Awol Erizku won’t have it one way.
When the Ethiopian-born artist began his studies at Cooper Union, in New York City, he wanted to be a painter, but by the time he left he was focused on photography and film. When he pursued his master’s at Yale, he applied with a photography portfolio, but ended up making sculpture and installation works. “It started this trend of rebellion in the program,” says Erizku, 28, “challenging what it means to be in the photo department, and it caused a ripple effect.”
This malleable approach to his practice has resulted in photographs, film, paintings, installations, and even music playlists that are all part of his characteristically colorful output. Whether capturing Ethiopian sex workers in an odalisque pose—a reference to Manet—or reconstructing historical paintings with powerful black figures, or using his Instagram feed as a digital gallery, Erizku makes it difficult for critics to pigeonhole him.
Over the last four years, since his breakout show at New York’s now-defunct Hasted Kraeutler gallery, Erizku has been garnering the popular attention of the art world and the music industry alike, both as a DJ and for his appropriation of music into his own oeuvre. “Every painting I finish gets a title from a song,” Erizku, who grew up in New York, tells me over breakfast at a restaurant in Manhattan’s NoHo neighborhood. “And every time I do a show, ahead of that show I put together my thesis in mix-tape form.” He adds, “The music is not only some conceptual aspect, but also eases the tension in that space.”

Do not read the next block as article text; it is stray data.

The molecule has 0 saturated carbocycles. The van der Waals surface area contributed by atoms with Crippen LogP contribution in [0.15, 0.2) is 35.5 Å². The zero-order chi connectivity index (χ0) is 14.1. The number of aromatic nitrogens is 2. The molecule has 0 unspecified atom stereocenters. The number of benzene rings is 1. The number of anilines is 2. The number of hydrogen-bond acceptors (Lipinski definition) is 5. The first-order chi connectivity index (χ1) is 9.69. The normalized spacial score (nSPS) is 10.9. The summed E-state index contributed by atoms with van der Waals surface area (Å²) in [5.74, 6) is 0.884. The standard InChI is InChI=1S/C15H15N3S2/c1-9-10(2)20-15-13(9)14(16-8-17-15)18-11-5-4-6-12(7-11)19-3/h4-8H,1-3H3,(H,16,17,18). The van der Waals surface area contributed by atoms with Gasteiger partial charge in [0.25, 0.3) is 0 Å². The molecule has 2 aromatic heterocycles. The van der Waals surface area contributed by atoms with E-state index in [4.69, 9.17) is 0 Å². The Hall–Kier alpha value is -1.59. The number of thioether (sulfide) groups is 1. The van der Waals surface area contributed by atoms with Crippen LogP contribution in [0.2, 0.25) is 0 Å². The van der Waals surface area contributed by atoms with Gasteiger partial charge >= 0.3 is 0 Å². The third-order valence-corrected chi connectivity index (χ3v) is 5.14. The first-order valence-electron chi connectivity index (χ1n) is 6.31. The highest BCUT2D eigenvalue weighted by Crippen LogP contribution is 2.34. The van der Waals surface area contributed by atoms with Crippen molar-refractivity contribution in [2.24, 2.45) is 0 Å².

For his upcoming exhibition at Nina Johnson gallery in Miami—which runs concurrently with Art Basel Miami Beach—Erizku will be wearing his heart on his sleeve. The show, entitled “I Was Going to Call It Your Name But You Wouldn’t Let Me,” refers to the rocky romantic relationship that brought him to Los Angeles, where he’s now based. “This show came after this idea my girlfriend and I had, which was to convert an old ice cream truck into a flower truck,” he tells me. “We were going to make a flower shop accessible to people in neighborhoods like Compton.” The series takes this as a central theme, as well as the presence of Queen Nefertiti, whose hand you see in all the brightly colored, large-scale paintings. “That’s where the color for the hand came in and the idea of using this ubiquitous symbol, but then appropriating it so that it’s ours,” says Erizku. The works will be accompanied by a music mix that includes artists like Drake, Future, and Party Next Door—“artists who are making contemporary love songs,” he says.
Though he has successfully proven himself to be a multi-hyphenate, he is staying focused. “I don’t want to be a guy who’s trying to do everything,” he says. “I’m an artist first, and that’s always what I’ll do.”